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In Toronto, New Coordinator and Teen Board Fall Into Place

When the Jewish Teen Board of Greater Toronto starts its inaugural year, Aron Katz will not only be taking the helm as coordinator of Toronto’s first Jewish teen board – he will be making the two halves of his life whole. 

As a member of and leader in the Jewish community, Katz’s experiences run the gamut. As a child he attended Jewish supplementary school, and in high school found his place on his local North American Federation of Temple Youth (NFTY) board, participating in many tzedakah and philanthropy projects.  He’s worked as a classroom Hebrew teacher, a music teacher, a youth group advisor, and a b’nai mitzvah coordinator. 

At the same time, Katz’s professional life has been mainly in communications, marketing, and journalism. Though he grew up deeply rooted in the Jewish community, he saw himself living two lives: one through his successful career coordinating communications for a number of service organizations, and the other in evenings and on weekends in the Jewish world. After graduating from teacher’s college at York University this past June, he found himself in a new role: leading the Jewish Teen Board of Greater Toronto, which kicks off October 18th. 

The Jewish Teen Board is in its first year as part of the second cohort in JTFN’s Foundation Board Incubator, an initiative that brings Jewish teen philanthropy programs into cities without an existing Jewish teen foundation board program. Funded by Laura Lauder and the Maimonides Fund, JTFN works closely with each host institution to develop high investment and high intensity community-based programs.

 “Jewish teen philanthropy is a rising part of Jewish youth education,” Katz says. “I had heard about the Jewish Teen Funders Network, and I knew these teen boards were popping up in other places. It was natural that one would start in Toronto, because of the nature of the community, which has really rallied around itself as far as helping others in the community.”

 “As our potential board members applied, we asked them what areas they’d like to focus on – no surprise, many of them listed working with Holocaust survivors and seniors in general as a top priority,” Katz says.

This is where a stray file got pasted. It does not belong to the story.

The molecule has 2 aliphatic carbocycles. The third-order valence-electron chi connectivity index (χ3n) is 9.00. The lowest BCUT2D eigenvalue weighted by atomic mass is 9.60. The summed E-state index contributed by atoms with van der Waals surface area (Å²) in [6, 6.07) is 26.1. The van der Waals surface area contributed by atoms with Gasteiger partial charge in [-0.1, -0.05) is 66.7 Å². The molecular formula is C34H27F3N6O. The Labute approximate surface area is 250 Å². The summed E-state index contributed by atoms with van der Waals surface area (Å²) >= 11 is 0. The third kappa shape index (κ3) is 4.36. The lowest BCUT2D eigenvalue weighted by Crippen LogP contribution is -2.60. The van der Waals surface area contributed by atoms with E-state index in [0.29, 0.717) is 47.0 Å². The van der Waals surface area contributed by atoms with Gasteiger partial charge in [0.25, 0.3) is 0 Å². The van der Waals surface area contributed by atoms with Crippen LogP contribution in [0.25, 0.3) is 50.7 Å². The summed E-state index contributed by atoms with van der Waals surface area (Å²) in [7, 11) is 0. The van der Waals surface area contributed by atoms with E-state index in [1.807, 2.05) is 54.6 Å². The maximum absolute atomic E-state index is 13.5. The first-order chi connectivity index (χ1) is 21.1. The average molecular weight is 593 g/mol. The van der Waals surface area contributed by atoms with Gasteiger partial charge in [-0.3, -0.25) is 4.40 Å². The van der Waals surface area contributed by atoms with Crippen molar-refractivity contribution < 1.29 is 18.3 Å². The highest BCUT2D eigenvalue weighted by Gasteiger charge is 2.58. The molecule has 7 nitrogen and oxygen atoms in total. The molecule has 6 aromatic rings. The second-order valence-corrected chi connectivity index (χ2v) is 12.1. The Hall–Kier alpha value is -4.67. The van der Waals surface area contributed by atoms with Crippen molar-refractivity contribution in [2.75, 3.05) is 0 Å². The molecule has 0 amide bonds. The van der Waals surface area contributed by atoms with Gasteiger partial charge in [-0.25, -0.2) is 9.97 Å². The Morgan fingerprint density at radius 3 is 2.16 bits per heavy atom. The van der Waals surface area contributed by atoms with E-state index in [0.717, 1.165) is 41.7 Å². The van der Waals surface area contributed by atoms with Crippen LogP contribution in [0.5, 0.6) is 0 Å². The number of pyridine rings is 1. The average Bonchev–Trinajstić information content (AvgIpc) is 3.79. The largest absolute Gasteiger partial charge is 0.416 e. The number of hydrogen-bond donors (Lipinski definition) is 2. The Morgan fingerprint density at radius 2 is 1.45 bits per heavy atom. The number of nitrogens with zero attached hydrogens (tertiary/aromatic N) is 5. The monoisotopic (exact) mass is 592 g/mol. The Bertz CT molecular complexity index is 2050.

This is likely because Toronto is home to one of the largest population of Holocaust survivors in the world, and unlike other locations, that number is actually going up. Many elderly Holocaust survivors are moving to the city to be closer to their adult children and families who help make up Canada’s largest Jewish population. Still, teen foundation members will have many other causes to consider as they work together to allocate grants. 

The teen board will bring an already philanthropy-oriented teen community together. The Jewish Foundation’s B’nai Tzedek Youth Philanthropy program, through which teens can establish a tzedakah fund in his or her name, has been a very popular endeavor. Each year, the teens donate a part of the income earned to organizations to which they feel connected, and which they’ve learned about through funding presentations. 

“There’s definitely a buzz in the air,” Katz says, about the new teen board. “Not just around the (UJA-Federation) building, but also around the community. For the teens, it presents itself as a really unique opportunity to make a difference.” 

Katz explains that the Province of Ontario requires all high school students to complete 40 hours of community service before graduation. For Jewish teens, their community involvement can often be volunteering in a food bank, in a synagogue, or helping the homeless. The Jewish teen foundation board takes those experiences and helps create a deeper, richer connection between the teens and the issues they find important. “If a teen joins the foundation board in 9th grade and completes his or her 40 hours of service in just one year, it means they can easily choose to do more community service,” Katz says. 

“I’ve grown up with the Jewish community all around me,” Katz says. “Working in the Jewish world is a natural fit.” For the Toronto Jewish community, the Jewish Teen Board seems to fit just as clearly.  

Learn more about the Foundation Board Incubator .

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